Anglo-Celts still ‘vastly overrepresented’ on TV, diversity report finds

Around one in four people (25 per cent) living in Australia today are from a non-European cultural background. But they represent just 6.1 per cent of the journalists and presenters talking about current affairs on Australian TV – and no more than 1.3 per cent, if you just look at the commercial networks.

This snapshot comes from the latest report from journalism non-profit Media Diversity Australia (MDA), produced in partnership with the University of Sydney and the University of Technology Sydney. Who Gets to Tell Australian Stories? 2.0 is the second “report card” from the group, surveying the diversity of Australian media.

The Seven Network was found to have “the least on-air cultural diversity”, in a new report from Media Diversity Austraila.

“MDA is working towards creating a representative media landscape that looks and sounds more like Australia,” said the group’s CEO Mariam Veiszadeh.

Researchers have previously found diversity is important for maintaining trust and relevancy in journalism, and also to avoid “reinforcing stereotypes or reproducing inequalities” for certain groups.

However, after examining more than 25,000 news items on 103 TV shows over a two-week period in June, the report found that people from an Anglo-Celtic background remained “vastly overrepresented on television, across all states and territories”.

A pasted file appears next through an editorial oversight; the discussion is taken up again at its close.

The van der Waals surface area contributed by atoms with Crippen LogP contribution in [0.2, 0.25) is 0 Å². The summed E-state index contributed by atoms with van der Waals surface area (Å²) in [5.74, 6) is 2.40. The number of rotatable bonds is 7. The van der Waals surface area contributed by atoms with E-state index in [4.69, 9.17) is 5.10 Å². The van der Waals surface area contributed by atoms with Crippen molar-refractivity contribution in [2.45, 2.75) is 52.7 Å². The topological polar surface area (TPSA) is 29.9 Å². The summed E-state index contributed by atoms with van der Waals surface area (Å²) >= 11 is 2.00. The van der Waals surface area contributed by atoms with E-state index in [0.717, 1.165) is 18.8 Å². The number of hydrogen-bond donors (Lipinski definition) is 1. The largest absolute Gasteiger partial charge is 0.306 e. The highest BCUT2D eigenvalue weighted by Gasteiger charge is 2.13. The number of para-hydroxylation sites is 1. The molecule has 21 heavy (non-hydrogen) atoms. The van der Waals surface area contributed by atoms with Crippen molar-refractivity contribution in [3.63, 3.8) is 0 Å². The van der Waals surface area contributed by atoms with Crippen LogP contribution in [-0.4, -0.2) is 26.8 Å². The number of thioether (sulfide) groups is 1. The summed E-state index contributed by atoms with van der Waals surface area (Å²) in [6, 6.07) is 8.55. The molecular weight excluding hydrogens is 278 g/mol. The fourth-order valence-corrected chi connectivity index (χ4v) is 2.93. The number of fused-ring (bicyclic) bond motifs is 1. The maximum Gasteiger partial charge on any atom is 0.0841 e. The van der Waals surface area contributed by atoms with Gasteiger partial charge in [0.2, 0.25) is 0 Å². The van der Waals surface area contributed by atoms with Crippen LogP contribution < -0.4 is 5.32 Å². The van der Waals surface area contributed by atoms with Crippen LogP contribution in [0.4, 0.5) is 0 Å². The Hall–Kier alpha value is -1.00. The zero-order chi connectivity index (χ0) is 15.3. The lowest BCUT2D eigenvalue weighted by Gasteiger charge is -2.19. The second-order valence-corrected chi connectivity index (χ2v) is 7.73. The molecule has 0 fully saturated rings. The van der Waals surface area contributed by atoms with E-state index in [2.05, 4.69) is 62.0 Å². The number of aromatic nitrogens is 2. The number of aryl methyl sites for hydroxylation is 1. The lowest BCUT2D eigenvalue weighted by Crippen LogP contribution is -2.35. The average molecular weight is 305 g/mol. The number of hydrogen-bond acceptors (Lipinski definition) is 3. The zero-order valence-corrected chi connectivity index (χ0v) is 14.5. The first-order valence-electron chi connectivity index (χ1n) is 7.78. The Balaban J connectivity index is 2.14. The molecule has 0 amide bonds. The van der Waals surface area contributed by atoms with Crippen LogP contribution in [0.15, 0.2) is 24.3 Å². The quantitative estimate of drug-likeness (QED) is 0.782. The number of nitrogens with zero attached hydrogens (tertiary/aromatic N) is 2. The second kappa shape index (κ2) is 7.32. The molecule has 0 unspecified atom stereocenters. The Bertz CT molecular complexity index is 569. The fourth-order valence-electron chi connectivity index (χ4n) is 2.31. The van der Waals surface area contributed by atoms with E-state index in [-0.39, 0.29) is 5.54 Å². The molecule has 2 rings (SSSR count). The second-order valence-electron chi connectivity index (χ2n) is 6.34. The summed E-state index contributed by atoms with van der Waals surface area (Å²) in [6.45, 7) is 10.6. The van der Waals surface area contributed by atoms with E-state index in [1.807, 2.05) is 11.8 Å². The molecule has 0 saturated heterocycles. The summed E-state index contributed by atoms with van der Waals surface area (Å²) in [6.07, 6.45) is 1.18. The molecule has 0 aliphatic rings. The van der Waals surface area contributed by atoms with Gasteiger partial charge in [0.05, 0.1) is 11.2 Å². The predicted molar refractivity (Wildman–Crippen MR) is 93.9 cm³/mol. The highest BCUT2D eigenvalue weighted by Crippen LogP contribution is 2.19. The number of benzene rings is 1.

This group accounted for 78 per cent of all journalists and presenters on our screens, despite representing just 54 per cent of the overall population (as per 2021 census data).

When compared to the results of the previous survey (which took data from June 2019), there were “pockets of progress”. The overall percentage of Indigenous presenters, for instance, rose from 1.2 per cent to 5.4 per cent.

However, the report found this representation isn’t spread equally among the networks and is largely dependent on the output of “a relatively small number” of presenters (think: Tony Armstrong at the ABC and Narelda Jacobs at Network 10).

Researchers say they were unable to identify one Indigenous journalist who appeared on the Seven Network during the set timeframe.

The report also found a general lack of diversity in leadership positions across media organisations. SBS was the only network board to have representation of Indigenous, Anglo-Celtic, European and non-European members.

Though Indigenous representation improved since the last report, it’s thought to still rely on “a relatively small number” of presenters, such as the ABC’s Tony Armstrong.Credit:Julia Kingma

The report found both the ABC and Nine (which owns this masthead) appear to have exclusively Anglo-Celtic senior television news leadership teams.

Professor Nareen Young, an associate dean (Indigenous leadership and engagement) at UTS Business School, said the overall picture is “very disappointing”.

“Clearly there has been some work done in the public sector entities, but the commercial sector seems yet to understand the business case for both Indigenous and other forms of diversity, on boards, in leadership roles, on our news screens,” Young said.

“It’s very disappointing given the focus in most other areas of business and industry.”

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